Ashari and Maturidi

Mar 5, 2021 | Uncategorized


Assalamu Alaykum Mufti Sb
I have heard about the Ashari and Maturidi schools however i dont know much about them.
Could you please explain these two schools in detail as well as their adherents and the differences between them? Does one need to follow a specific school?
Jazak Allah


As is the case in fiqh, there have been different opinions in matters of theology throughout Islamic history. There are two schools of theology which are generally regarded as representative of mainstream Sunni Islam: the Ash’ari and Maturidi school.

The Ash‘ari school was founded by Abu l-Hasan al-Ash‘ari (d. 324) in Baghdad, and the Maturidi school was founded by Abu Mansur al-Maturidi (d. 333) in Samarqand. Household names like al-Ghazali, Ibn Khaldun, al-Nawawi, Ibn Hajar al-Asqalani were all Ash‘aris, while the majority of Hanafis are Maturidi. Critically, with the exception of a handful, almost all scholars from our Islamic history were adherents of one of these schools. As such, both schools have a rich history of scholarship, and one is able to study theological primers of these schools to understand the basic tenets of faith.

Colloquially, both schools are often subsumed under the single name of “Ash‘ari.” Nevertheless, there are a few important differences between the two theological schools. The Ottoman jurist, Ibn Kamal Pasha (d. 940), mentions twelve key differences between the schools. As these are theological schools, the differences between the two groups are deeply technical and rely on both rational and textual evidences. For example, they differ on their understanding of Allah’s nature and how his attributes are manifested, free-will and action, and the conditions of Prophethood to name a few. For illustrative purposes, I will describe one or two of these differences here.

A historical debate between the two theological schools’ concerns Allah’s performative attributes: the quality of creating, sustaining, giving life, causing death. When Allah gives life to something, the schools do not disagree that that effect takes place temporally (in a time and place). Though, the schools disagree on the attribute of giving life.

For Maturidis, Allah’s divine attribute of bringing something into being (takwīn) is timeless and eternal. Allah’s divine attribute as the creator, sustainer, the giver of life and death is timeless and eternal; all performative attributes of Allah are eternal and timeless. The effects of these attributes originate in a time and place. For the Ash‘aris, Allah’s divine ability to bring something into being originates in a time and place: thus, the divine attribute of creation and the effect of creating are both temporally originated. This issue is probably one of the most seminal differences between the two schools, and has been debated by its adherents for generations.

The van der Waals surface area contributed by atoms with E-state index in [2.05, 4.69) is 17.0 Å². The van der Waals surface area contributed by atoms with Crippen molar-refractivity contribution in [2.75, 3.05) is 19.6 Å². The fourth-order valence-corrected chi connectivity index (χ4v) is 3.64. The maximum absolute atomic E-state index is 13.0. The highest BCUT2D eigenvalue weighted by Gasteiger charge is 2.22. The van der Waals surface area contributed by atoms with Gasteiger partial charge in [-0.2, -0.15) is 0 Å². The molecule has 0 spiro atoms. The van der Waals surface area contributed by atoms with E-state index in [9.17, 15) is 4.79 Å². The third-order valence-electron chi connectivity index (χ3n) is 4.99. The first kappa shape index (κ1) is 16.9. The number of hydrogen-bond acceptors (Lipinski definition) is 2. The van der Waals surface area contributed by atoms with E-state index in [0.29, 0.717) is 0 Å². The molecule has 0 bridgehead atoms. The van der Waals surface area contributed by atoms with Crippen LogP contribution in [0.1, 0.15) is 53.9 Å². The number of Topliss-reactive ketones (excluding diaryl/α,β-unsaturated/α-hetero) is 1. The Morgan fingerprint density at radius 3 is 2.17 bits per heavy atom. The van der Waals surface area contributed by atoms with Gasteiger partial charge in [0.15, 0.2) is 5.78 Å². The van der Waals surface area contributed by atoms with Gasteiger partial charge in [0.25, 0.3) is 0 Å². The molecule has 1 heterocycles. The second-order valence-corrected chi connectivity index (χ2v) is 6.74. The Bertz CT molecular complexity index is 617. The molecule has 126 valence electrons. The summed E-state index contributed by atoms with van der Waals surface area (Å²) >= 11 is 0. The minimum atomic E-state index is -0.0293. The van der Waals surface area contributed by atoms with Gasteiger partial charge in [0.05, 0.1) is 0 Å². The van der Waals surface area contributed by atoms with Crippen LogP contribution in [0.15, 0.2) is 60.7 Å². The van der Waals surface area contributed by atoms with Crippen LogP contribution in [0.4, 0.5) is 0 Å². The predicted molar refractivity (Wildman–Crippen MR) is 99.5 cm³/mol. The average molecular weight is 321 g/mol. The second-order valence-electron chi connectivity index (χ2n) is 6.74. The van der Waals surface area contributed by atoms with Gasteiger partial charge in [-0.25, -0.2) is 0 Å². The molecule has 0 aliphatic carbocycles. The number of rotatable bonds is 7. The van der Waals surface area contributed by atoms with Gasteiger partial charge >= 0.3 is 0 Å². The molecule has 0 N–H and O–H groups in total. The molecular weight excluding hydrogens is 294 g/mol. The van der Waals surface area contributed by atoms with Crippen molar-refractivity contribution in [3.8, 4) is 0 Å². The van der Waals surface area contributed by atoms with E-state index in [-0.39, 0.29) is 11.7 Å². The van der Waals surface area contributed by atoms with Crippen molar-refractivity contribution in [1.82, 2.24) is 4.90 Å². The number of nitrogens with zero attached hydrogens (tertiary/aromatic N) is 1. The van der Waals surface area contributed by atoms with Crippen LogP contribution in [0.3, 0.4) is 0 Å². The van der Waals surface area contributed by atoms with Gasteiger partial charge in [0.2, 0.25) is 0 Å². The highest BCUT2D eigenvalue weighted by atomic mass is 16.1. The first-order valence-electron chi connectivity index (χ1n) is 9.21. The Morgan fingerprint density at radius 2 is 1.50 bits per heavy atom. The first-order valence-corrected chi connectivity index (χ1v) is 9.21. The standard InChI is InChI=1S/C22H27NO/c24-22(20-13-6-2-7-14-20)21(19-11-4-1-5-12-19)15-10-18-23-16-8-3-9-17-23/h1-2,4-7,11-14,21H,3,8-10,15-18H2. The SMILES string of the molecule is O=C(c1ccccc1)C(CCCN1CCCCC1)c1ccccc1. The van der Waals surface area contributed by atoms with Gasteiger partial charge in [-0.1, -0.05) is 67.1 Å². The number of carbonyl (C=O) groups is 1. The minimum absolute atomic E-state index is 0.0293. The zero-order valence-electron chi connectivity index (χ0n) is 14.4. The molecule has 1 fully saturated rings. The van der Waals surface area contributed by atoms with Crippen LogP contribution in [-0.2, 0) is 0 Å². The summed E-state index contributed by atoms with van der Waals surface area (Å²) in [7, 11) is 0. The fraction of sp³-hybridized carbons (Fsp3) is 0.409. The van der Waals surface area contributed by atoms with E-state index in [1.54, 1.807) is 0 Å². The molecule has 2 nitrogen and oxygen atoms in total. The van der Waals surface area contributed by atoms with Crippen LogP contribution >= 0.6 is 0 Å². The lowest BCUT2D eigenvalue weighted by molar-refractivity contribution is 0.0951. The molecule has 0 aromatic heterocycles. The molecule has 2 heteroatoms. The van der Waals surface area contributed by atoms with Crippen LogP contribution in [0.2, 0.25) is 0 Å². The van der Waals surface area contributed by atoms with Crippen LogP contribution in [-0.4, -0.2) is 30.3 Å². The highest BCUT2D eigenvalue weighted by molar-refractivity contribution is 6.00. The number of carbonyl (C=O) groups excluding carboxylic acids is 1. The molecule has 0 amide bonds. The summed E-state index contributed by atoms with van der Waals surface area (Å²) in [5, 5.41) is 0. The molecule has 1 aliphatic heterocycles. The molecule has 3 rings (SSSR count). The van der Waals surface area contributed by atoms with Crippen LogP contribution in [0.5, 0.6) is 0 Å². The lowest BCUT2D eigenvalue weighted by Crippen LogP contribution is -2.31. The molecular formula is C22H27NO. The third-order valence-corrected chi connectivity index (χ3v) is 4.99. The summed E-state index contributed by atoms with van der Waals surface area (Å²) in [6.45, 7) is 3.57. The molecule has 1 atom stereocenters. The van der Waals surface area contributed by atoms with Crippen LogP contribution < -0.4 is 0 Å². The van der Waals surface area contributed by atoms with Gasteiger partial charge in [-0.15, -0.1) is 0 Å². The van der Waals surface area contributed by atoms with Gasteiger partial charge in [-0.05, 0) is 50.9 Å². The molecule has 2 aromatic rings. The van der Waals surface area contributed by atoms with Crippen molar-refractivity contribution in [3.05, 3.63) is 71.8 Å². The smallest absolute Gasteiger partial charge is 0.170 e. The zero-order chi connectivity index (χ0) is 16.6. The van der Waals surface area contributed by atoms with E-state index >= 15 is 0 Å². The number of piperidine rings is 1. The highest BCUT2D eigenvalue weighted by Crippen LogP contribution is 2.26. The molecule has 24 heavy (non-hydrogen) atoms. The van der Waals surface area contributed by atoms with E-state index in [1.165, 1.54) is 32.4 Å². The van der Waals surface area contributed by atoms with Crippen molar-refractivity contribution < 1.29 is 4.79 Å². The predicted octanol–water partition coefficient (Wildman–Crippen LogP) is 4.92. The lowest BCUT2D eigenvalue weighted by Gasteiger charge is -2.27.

Another such example is Allah’s will in relation to disobedience. The Maturidis write that obedience takes place with Allah’s will, intent, judgement, degree, pleasure, love and his command. As for disobedience, it takes place as a consequence of Allah’s will, intent, judgement and decree, though not with his pleasure, love and command. Instead, it takes place with Allah’s anger and his negation. For the Ash’aris, Allah’s intention and pleasure are found in all occurrences – obedience and disobedience.[1]

Undoubtedly, both parties do not approach the view of their interlocutors as relative and equally true. Rather, they have viewed their theological position to be the correct position. Despite this, the theological schools have tolerance and mutual respect for one another. Both schools are considered to be among Ahl al-Sunnah wa l-Jama‘ah, thereby qualifying as the mainstream orthodox Sunni theology.

As a Sunnī, one would adhere to one of these theological schools, and it is important for Muslims to know their creed. Most importantly, it is very important to learn one’s creed under the guidance of qualified and experienced teachers. Mufti Abdur Rahman has a course on Islamic creed targeted at beginners. If you are interested in this course, see the “Islamic Belief” course by al-Rayyan Institute.

[He also has a commentary on a classical theology text, which can be found here]

[1] A detailed study, explanation and reconciliation of these twelve differences has been conducted by Sh. Sa‘id Fawda. See: Sa‘id Fawda, Sharh “Masail al-Ikhtilaf Bayn al-Asha‘ira wa l-Maturdiyya”. (Beirut: Dar al-Dhaka’ir, n.d.)

Answered by:
Maulana Ikramul Hoque Miah

Checked & Approved by:
Mufti Abdul Rahman Mangera
Mufti Zubair Patel